That is basically the gist of the post at a blog called Immigration Impact.
Who are these political activists pretending to be non-partisan policy analysts? Frankly, I don’t know exactly because I see they reference the Immigration Policy Center which is an arm of the American Immigration Council which is itself a spin-off of the American Immigration Law Foundation. By the way, Guidestar says of AILF (whose file doesn’t open there):
AILF promotes public understanding of immigration law and policy through education, policy analysis, and support to litigators. We seek to counter anti-immigrant groups that would close America’s doors to future newcomers, making the case that America is a Nation of Immigrants.
My point in stating this, about the tangle of groups, is that this is typical of organizations most likely connected to George Soros and/or the Tides Foundation—one cannot follow the money trail partially because they are always changing names and spinning off new groups and casual readers believe them to be independent analysts when in fact they are activists.
Family reunification fraud
But, back to my story today. Regular readers are well aware of the the fraud that was discovered in the P-3 (family reunification program) of the US State Department. It was learned in 2008 that as many as 80% of the refugees entering the US as family members (primarily from East Africa) arrived here falsely claiming a family relationship to others already here. The State Department puts the estimate of the number of illegal Africans (largely Somali) at 36,000 admitted from 2003-2008.
Now the State Department is getting ready to re-open the P-3 program that has been suspended since 2008. It is imperative that anyone concerned about re-opening the program with some evident loop holes, should send comments in response to the Federal Register posting. (Reader Tony Lee, gives us instructions on some problems we can raise, here).
Now to that Immigration Impact post entitled, ‘Underrepresented African refugees and potential problems with DNA Testing ‘(emphasis mine):
Earlier this month, President Obama announcedthe annual refugee allocations—80,000 total for Fiscal Year 2011, the same total as in 2010. However, while the total yearly allocation is the same, African refugees are being underrepresented. The 2011 ceiling for African refugees is 15,000, which is slightly lower than in 2010 and nearly 25 percent lower than the average for the previous decade (2000-2010). In reality, the number of African refugees actually admitted has fallen considerably below the ceilings due to processing problems. Why? New data documenting the underrepresentation of refugees from Africa in the U.S. looks at allegations of fraudulent African family reunification applications, DNA testing programs, and its implications for U.S. refugee and immigration policy. [Readers, I recommend reading the source to follow links which did not transfer easily here.–ed]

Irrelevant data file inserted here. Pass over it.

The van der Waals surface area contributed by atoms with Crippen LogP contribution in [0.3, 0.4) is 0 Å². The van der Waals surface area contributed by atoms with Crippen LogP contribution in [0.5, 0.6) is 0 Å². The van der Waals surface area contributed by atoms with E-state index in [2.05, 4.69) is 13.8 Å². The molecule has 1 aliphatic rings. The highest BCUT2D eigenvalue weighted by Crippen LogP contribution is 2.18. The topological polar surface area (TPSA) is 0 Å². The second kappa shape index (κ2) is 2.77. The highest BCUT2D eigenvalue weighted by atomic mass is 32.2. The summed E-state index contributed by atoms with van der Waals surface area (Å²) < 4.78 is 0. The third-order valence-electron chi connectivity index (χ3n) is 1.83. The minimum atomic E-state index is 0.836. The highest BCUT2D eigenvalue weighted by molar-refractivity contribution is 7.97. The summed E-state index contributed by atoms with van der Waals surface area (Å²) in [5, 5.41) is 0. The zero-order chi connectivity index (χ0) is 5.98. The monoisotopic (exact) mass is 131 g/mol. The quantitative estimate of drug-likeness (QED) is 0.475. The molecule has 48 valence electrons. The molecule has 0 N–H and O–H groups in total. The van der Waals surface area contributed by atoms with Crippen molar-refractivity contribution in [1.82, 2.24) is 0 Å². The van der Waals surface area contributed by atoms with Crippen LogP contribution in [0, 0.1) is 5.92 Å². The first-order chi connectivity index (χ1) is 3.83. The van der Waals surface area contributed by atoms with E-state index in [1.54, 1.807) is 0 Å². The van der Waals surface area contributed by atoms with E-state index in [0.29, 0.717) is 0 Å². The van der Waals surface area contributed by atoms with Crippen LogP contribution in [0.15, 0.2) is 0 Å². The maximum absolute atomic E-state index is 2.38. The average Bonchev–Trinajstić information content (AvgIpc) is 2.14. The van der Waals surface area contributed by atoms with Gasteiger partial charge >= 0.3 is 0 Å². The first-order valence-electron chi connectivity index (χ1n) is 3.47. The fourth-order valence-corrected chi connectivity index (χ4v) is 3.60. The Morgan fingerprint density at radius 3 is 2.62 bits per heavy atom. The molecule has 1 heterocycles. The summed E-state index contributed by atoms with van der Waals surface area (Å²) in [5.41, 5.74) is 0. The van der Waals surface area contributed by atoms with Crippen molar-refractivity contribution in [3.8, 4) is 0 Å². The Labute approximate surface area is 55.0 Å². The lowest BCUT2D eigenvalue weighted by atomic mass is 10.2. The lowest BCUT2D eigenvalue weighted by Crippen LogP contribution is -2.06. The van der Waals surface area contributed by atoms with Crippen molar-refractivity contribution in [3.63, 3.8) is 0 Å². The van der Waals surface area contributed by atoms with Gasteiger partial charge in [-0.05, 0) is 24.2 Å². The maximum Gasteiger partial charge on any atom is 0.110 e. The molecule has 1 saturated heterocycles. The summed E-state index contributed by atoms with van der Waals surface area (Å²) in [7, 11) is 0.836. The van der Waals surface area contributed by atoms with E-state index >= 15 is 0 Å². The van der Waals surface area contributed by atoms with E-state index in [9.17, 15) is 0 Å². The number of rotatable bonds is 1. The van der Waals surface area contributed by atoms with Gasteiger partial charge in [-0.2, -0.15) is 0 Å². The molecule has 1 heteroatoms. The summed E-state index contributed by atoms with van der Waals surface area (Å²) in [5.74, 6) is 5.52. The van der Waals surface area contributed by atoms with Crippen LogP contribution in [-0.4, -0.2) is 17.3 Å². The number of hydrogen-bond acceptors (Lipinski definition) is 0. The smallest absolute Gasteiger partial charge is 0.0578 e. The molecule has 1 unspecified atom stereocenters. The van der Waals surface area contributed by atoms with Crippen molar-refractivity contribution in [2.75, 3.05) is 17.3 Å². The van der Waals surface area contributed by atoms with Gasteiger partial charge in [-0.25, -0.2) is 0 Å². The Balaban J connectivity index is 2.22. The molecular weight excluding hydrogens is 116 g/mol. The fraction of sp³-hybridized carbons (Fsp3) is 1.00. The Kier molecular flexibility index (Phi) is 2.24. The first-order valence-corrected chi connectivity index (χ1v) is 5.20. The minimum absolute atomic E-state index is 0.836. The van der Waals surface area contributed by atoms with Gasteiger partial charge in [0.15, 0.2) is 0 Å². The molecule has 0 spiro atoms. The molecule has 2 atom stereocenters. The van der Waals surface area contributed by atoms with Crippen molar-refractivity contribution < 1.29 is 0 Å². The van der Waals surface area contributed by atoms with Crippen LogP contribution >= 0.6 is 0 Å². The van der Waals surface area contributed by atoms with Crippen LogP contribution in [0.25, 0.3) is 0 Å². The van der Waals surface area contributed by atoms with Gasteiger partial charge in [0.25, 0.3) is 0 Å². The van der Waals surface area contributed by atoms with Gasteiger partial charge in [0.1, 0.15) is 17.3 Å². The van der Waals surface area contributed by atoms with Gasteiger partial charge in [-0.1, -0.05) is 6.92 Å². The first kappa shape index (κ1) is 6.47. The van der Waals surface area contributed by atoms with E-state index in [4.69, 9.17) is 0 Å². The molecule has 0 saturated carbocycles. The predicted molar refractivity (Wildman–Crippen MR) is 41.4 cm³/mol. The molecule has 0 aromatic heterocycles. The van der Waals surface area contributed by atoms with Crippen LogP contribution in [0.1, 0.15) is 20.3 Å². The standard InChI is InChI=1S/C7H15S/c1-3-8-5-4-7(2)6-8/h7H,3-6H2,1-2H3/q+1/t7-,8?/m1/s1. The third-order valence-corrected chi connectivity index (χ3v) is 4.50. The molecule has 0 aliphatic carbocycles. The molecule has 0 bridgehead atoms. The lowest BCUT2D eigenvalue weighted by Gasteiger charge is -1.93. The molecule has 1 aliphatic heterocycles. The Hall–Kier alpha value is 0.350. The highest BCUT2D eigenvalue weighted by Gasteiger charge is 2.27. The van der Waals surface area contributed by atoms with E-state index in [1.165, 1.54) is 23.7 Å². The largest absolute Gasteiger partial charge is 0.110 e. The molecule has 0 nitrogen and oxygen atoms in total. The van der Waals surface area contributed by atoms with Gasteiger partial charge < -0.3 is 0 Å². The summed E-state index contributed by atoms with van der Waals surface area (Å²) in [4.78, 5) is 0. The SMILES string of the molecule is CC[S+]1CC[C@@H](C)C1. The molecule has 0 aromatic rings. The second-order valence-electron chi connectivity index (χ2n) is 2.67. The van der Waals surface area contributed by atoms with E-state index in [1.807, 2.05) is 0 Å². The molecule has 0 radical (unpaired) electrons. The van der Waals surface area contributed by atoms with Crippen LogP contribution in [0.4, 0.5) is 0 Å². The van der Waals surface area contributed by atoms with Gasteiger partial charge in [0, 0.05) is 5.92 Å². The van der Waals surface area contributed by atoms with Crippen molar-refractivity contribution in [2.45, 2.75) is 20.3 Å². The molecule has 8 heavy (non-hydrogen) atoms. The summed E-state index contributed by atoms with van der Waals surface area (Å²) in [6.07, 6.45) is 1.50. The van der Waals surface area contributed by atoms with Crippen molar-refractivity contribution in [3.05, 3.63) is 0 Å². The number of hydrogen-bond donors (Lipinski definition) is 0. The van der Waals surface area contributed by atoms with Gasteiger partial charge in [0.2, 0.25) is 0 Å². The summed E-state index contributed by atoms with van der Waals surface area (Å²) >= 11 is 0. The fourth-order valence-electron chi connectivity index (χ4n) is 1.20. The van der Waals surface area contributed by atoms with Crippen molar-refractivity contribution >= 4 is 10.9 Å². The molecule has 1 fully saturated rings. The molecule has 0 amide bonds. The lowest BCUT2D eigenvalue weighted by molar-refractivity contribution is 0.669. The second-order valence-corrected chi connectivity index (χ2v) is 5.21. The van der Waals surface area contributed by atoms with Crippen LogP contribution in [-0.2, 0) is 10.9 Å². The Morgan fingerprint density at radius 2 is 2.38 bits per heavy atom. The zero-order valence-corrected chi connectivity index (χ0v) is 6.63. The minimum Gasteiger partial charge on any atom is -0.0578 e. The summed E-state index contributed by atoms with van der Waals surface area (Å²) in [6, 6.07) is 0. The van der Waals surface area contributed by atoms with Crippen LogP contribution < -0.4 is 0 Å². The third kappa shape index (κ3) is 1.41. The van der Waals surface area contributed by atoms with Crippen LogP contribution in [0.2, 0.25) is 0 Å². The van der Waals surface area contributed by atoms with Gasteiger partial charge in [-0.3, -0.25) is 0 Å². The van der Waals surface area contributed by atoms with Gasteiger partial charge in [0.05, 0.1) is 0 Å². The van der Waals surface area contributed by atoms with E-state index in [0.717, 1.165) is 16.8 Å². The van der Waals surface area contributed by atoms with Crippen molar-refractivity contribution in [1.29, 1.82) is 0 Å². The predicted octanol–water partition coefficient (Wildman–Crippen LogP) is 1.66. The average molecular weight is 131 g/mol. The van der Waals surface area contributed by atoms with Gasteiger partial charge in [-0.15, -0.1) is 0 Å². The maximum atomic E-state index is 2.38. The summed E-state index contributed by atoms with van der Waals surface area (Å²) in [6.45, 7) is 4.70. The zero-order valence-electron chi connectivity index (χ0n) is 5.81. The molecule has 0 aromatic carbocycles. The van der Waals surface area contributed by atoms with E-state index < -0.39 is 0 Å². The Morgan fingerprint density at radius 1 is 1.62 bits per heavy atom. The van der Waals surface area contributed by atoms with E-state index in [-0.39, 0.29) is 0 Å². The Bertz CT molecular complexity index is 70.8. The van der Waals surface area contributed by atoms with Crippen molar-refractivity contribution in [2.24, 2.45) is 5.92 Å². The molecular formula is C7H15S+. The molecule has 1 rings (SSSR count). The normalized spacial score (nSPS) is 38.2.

Implications are then made that the US State Department wasn’t being fair in its DNA testing program:
However, the P3 program was suspended in 2008 due to allegations of fraud. The program relied on attestations of relationship from family members, and there were concerns that many applicants purporting to be blood relatives were not, in fact, related. A DNA testing pilot project to test DNA samples of P3 applicants was initiated in several African countries. Refugees were asked at their interviews (with no forewarning) to provide a DNA sample. Large levels of fraud were reported. However, counted in the fraudulent cases were people who refused to submit DNA. In cases where one family member’s family relationship was not as claimed, the entire family would be coded as fraudulent.
Next we are presented with that old excuse about the definition of a family in Africa implying that we must be sensitive to their cultural norms (and forget about ours!).
While some of the reported fraud was actual fraud, in some cases cultural differences played a role. [You can read what follows yourself—ed]
Now comes the crux of the concern by Open Borders activists—they are afraid DNA testing will be required in other areas of immigration!
In September of 2010, the State Department published proposed rules that would change its procedures for processing P3 applicants, including mandatory DNA testing to prove claimed family relationships. The prospect of mandatory DNA testing is of concern to refugees themselves, refugee resettlement agencies, the United Nations High Commissioner for Refugees (UNHCR), and other human rights advocates. Moreover, the implementation of DNA testing in the refugee context may portend required DNA testing in other areas of immigration admissions.
When the United States once again begins to allow relatives of refugees to enter the country through the P3 program, DNA testing will be required. All the details are not entirely clear at this point. DNA testing brings up questions of cost, privacy, discrimination and delays, in addition to the definition of family relationship and cultural differences. Strict rules regarding the use of DNA testing are necessary.
LOL! They’ve got to get Africans in here, by hook or by crook, to vote for Democrats as we heard yesterday from Portland, Maine, here.
Send in comments, you can bet the Open Borders activists are doing the same!
As I said earlier, it’s not too late for concerned readers to comment on the new regulations published in the Federal Register on the new DNA testing requirements which we believe need to be more stringent. Check out this post at RRW about a Center for Immigration Studies analysis to learn more about the weaknesses in the proposed regulations. Don’t delay because the deadline for comment is next week sometime. The Federal Register notice was published for a 60-day comment period on September 9th.